Connections for Phonographians
has three sites that celebrate the Phonograph and its legacy.
of the Phonograph
Revolution of Sound
With the completion
of the Phonograph on December 6,
1877 the revolution of sound began, culturally and in rpms.
Edison and his head machinist, John Kruesi, had successfully captured
the human voice and played it back on Edison's "Talking Phonograph".
Phonographia are objects
and images that contribute to our memory of the Phonograph.
Phonographia are found
in art, advertisements, literature, photographs, movies, greeting
cards, postcards, cartoons and other popular culture formats.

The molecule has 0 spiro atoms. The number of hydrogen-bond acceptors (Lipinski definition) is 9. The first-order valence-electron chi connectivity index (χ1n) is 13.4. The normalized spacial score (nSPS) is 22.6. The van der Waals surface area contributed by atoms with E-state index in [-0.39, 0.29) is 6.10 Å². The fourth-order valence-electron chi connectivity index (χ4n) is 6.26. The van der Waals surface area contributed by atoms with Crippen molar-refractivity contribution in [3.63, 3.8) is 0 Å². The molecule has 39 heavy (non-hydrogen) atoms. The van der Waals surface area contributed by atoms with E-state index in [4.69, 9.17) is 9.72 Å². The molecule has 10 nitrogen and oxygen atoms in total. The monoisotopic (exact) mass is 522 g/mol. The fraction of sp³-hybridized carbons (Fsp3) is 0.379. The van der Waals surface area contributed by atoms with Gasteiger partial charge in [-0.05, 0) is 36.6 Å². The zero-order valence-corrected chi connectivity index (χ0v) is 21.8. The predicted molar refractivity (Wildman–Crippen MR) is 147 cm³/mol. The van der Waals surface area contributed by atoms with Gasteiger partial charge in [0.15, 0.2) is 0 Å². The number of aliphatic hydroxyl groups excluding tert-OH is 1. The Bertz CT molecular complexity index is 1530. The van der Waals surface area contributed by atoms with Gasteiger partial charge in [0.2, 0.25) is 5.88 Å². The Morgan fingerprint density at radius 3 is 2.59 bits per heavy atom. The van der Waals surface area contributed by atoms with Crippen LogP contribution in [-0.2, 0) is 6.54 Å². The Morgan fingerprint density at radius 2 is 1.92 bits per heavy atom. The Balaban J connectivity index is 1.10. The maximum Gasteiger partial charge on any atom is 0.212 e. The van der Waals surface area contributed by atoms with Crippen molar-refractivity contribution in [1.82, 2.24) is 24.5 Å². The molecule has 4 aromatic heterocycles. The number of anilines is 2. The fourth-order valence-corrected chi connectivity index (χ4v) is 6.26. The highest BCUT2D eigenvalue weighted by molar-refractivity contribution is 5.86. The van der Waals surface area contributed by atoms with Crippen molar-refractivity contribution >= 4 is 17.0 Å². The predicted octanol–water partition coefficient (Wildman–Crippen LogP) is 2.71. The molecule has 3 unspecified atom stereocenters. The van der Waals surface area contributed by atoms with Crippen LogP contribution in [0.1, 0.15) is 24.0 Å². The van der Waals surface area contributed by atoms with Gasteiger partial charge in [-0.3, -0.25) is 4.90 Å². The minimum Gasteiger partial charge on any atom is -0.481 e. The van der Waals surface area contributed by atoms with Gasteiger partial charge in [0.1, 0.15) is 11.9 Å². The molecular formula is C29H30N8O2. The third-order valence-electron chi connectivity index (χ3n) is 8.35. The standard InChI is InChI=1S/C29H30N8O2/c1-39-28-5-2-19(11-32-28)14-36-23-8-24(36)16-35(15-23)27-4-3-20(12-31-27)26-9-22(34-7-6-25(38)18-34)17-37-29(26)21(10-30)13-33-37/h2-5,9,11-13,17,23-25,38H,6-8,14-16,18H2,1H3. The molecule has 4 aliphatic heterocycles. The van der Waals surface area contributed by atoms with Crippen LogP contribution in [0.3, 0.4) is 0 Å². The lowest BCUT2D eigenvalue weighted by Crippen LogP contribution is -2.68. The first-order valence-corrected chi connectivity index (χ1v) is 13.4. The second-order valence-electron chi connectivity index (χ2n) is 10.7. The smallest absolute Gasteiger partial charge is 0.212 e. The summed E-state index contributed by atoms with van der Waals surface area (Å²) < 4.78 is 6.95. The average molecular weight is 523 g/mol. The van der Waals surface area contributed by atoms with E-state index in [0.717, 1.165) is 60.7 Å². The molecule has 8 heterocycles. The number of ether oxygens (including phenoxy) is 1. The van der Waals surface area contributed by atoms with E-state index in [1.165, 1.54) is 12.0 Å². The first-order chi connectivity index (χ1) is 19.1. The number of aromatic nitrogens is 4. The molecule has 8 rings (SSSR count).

Each example of Phonographia
is a connection and a sign-post for remembering the Phonograph.
Dreams of Long Ago, Norman Rockwell,
cover of Saturday Evening Post, August 13, 1927
Phonographians are Friends
of the Phonograph who find and enjoy all connections to the Phonograph.
The revolution that began
with the Phonograph is a continuum.
We still have record players,
but also descendent technologies that record and reproduce sound waves.
We have more recorded sound
than at any time in history.
And a phonograph record
(the "Golden Record") is still travelling with the Voyager
spacecrafts into interstellar space (over 12 billion miles from Earth).
Go to the Jet
Propulsion Laboratory (JPL) website to read about the "Golden
Record" and see real-time numbers of how far Voyagers 1 and 2
currently are from Earth.
Next time you hear recorded
sound remember that it all began with the Phonograph.
(1) "The Talking Phonograph", Scientific American,
December 22, 1877.